The 4 Biggest Payroll Mistakes That Small Biz Owners Make

Business man standing in a shipping department surrounded by boxesIt’s no secret that many small biz owners fear payroll. It’s often a meticulous task that has many repercussions, and lots of owners fail to understand the ramifications of making a mistake.

In a healthy company, payroll typically accounts for 20 to 30 percent of your overall expenses, so it’s important to give it enough attention to avoid increasing its cost on your small business.

Learn from small business owners’ past mistakes to strengthen and streamline your payroll management efforts.

What Are The Biggest Payroll Mistakes That Small Biz Owners Make?

  • Not completing pre-counselling forms with employees to ensure that payroll is set up correctly for each one
    Completing pre-counselling forms with your new hires is critical. It ensures that you accurately set up your employees’ payroll. Most payroll mistakes are made during the on-boarding process, usually from a lack of attention to detail and verification of accuracy.

    One of the most important steps of the on-boarding process is completing form I-9, which confirms that your new hire is able to work legally in the United States. If you make a mistake, you could incur a penalty that costs you thousands of dollars.

    Make sure that you complete and submit the appropriate government forms with total accuracy.
  • Managing payroll by hand
    Given the technological age in which we live, it’s incredible that most businesses with 20 or fewer employees are still doing handwritten payroll.

    Any task done by hand leaves you susceptible to mistakes. We’re talking human error here! Now account for the fact that payroll has a big impact on your small biz – why would you leave such a critical task to chance?

    There are many small biz payroll solutions that streamline your efforts and save you time and money.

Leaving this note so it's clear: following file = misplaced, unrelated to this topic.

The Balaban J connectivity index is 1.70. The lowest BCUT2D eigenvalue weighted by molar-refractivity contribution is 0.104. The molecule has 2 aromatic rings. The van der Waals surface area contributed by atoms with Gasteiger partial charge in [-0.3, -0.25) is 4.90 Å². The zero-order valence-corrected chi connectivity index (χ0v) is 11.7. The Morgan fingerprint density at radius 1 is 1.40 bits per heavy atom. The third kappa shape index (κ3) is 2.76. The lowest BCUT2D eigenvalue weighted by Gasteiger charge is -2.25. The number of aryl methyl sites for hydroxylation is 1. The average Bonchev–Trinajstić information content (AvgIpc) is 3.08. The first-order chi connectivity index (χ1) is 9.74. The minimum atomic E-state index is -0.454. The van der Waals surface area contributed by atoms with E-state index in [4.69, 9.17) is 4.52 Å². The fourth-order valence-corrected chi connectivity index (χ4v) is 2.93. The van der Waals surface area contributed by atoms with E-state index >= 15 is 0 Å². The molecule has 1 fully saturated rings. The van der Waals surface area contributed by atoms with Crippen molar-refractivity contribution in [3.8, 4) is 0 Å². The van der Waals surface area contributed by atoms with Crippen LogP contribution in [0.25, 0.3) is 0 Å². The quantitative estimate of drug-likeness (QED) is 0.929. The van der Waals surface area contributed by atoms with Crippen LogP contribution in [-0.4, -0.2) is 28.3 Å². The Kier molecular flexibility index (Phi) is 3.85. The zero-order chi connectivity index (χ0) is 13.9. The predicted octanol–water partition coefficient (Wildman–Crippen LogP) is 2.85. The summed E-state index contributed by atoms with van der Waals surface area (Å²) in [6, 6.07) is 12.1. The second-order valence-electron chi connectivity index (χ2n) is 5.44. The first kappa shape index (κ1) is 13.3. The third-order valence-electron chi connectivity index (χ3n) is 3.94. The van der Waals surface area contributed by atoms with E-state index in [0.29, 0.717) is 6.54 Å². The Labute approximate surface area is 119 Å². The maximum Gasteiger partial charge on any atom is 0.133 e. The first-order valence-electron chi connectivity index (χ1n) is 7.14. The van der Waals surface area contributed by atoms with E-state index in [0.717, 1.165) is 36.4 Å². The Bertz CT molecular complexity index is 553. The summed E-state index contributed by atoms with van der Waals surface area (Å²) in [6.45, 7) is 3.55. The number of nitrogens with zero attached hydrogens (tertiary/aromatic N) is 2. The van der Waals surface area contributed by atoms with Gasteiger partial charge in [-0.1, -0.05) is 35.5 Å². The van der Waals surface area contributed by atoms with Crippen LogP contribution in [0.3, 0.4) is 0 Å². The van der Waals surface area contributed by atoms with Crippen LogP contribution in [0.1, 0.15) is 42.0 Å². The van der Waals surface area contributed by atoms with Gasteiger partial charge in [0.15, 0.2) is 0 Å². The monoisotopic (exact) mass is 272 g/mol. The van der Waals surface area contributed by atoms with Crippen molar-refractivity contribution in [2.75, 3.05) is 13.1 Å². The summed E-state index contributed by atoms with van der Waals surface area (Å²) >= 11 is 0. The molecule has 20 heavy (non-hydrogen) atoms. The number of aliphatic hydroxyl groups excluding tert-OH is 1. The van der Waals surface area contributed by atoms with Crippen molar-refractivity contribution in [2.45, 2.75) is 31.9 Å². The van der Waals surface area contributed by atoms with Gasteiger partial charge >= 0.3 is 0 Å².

• Estimating net pay instead of making an actual calculation
    Net pay is the amount your employees receive after you’ve withheld taxes and deductions during a pay period. If you don’t withhold enough from your employees, you will be forced to adjust their paycheck in the future. It goes without saying that your employees aren’t going to be happy about this.

    You should be able to determine this exact figure each period. It’s simply a matter of good record keeping (and the use of a suitable payroll solution). If you don’t have time to calculate net pay on your own, simply find a partner to help you.
  • Poorly managing your cash
    You might be saying, “What does cash flow management have to do with my small business’s payroll?”

    Don’t forget: You eventually have to “transfer” these withheld funds to the IRS. You can’t treat this money as cash you can spend. It leads to catastrophic disasters. This is money that was never yours to begin with. It was your employees’, and because of this, the IRS is incredibly harsh with payroll tax penalties.

    Put this money aside each pay period to ensure that you have exactly what you need when you have to make this payment to the IRS.

How Do You Avoid These Mistakes?

Many of the nuances of payroll are quite simple and consistent. Once you become familiar with them, they won’t be so daunting. Take the time to learn what you need to do, and be diligent about managing your tasks.

Of course, employment regulations change. The Affordable Care Act and employment discrimination laws are just a couple of recent examples of regulations impacting small business owners. Do your homework and stay up to date on your responsibilities as a small business owner.

Running a small business doesn’t lend itself to having much free time, as you know. Talk to a small business consultant about managing your payroll to both address current issues and help avoid future problems. Realistically, this is your best option to save time and ensure that your payroll is completed correctly. Do your research, and find a partner who’s capable of supporting you and your small business.

Learn to stop fearing payroll and take control of your small business.

Do you have the support you need to manage your small business bookkeeping? Contact us to schedule an appointment to speak with a local small business advisor.